In 1888, he created the first known movie, a very short one showing off Roundhay Garden in Leeds... it's apparently a good garden... haven't seen it myself. Then, Le Prince disappeared from a train and was never seen again, so… Thought Bubble, show us how Edison made movie magic: As with the lightbulb, Edison didn’t do the inventing himself, but relied on hiring creative experts. Still, he was the self-proclaimed Napoleon of technology.

So in the 1890s, Edison and Scottish inventor William Dickson rolled out the Kinetograph, the first motion picture camera, which Dickson invented at Menlo Park. Film movie cameras work by taking lots and lots of photographs called frames. When they’re played back quickly, they give the illusion of motion, because the human brain can only process so many images per second before it just gives up.

Edison also created the prototype for the Kinetoscope, the first device for individual movie viewing, in 1891. He debuted this device in Brooklyn in 1893. And in 1895, Edison created the Kinetophone, adding sound to his movies via a cylinder phonograph.

Edison’s early movies were not exactly Oscar-worthy, although perhaps YouTube-worthy. They were only one minute long, and they often lacked elements we associate with cinema today, such as plot. One of his early movies, for example, simply depicted three of his blacksmiths, doing some smithing.

Other memorable Edison productions included “The Kiss,” “Fred Ott’s Sneeze,” Annie Oakley shooting glass balls, “Frankenstein,” and everyone’s favorite, “Professor Welton’s Boxing Cats!” Most of these were shot in the first movie studio, the Black Maria, which was created at Edison’s bigger, newer lab in West Orange, New Jersey. One notable exception was “Electrocuting an Elephant” which was filmed at Cony Island in which the aging elephant Topsy was killed using alternating current. It was sad and weird, and also popular.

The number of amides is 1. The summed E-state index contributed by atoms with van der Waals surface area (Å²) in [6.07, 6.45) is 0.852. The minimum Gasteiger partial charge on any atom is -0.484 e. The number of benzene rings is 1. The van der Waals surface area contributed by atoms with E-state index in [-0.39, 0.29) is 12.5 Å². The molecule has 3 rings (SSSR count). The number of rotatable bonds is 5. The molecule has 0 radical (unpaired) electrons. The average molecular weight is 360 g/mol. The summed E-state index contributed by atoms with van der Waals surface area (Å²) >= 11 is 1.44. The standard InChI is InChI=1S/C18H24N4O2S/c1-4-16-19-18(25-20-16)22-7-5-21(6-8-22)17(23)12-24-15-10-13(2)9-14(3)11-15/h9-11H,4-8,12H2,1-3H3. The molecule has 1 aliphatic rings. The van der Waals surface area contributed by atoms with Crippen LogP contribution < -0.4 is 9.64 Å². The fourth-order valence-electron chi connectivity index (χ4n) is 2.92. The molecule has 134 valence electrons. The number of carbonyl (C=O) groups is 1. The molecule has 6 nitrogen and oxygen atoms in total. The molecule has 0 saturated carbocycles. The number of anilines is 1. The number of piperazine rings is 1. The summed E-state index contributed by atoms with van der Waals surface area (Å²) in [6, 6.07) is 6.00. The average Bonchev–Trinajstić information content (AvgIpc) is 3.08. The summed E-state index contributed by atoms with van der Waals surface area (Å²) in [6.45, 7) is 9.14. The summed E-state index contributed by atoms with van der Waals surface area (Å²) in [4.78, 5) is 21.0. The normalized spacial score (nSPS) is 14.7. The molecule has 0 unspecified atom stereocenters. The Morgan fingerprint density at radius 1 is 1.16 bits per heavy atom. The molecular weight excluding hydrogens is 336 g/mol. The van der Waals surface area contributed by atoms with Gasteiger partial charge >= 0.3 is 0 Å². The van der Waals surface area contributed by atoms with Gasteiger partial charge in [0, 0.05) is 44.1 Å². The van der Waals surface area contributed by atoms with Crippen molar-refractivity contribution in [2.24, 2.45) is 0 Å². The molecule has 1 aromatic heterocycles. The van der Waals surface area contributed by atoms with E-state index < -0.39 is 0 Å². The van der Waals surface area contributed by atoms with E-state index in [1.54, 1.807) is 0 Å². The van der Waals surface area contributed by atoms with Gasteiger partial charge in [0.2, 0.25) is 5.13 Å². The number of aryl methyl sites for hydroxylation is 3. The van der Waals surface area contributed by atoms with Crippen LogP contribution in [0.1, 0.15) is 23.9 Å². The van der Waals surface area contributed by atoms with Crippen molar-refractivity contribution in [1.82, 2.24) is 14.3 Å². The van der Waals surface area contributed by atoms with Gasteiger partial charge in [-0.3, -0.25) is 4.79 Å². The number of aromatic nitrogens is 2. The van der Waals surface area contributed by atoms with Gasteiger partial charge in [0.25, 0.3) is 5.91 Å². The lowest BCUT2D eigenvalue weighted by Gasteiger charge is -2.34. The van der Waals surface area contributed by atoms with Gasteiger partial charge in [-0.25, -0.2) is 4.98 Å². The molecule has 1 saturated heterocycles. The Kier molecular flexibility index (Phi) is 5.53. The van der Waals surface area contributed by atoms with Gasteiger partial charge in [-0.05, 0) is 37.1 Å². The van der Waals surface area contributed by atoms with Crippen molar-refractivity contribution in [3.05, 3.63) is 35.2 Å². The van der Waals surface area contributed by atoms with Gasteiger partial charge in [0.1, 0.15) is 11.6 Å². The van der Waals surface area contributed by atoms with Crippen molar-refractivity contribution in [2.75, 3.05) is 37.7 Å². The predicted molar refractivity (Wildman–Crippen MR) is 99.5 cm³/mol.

Thanks Thoughtbubble! Kinetoscope and Kinetophone movies took off in saloons. And to Edison, this was enough.

Movies didn’t need to be long or complex: they’d never make any money that way! And besides, people have short attention spans. Other cinematic entrepreneurs had different ideas.

Unfortunately for them, Edison was an enormous patent troll! He had the patent on the camera, so he kept suing other movie makers on the east coast. Which is one reason why they kept moving to Los Angeles, the eventual epicenter of the movie industry.

The other reasons were the better natural lighting and weather, and the larger number of very good yoga studios-slash-juiceries. Dickson left Edison Studios to found Biograph Pictures, and the French kept innovating. Brothers Auguste and Louis Lumière invented the cinematograph in the 1890s with the idea of holding mass screenings.

And, finally, in 1902, the U. S. Court of Appeals ruled against Edison, finding that his company couldn’t hold the patent on all movie cameras, just the specific model Dickson invented.

But by then, cinema had moved to the west coast, and the world would finally be able to bask in the glory of Point Break. Radio came decades after cinema. Which may sound odd—it’s just sound, after all.

But radio waves have to travel long distances without losing fidelity, or accuracy. Whereas movies were carted around using physical reels of film. Scottish physicist James Clerk Maxwell predicted the existence of radio waves back in the 1860s.

But German physicist Heinrich Hertz discovered in 1885 that a wire carrying an electric current will radiate, or give off, electromagnetic waves when it’s swung back and forth. That is, he made an antenna. Hertz researched the waves that antennae give off, becoming the first person to show in an experiment how to make and detect electromagnetic waves.

His work led directly to radio. Today we measure the frequencies of electromagnetic waves in units called hertz. Radio waves—the longest type of electromagnetic wave—are measured in kilohertz, megahertz, or gigahertz.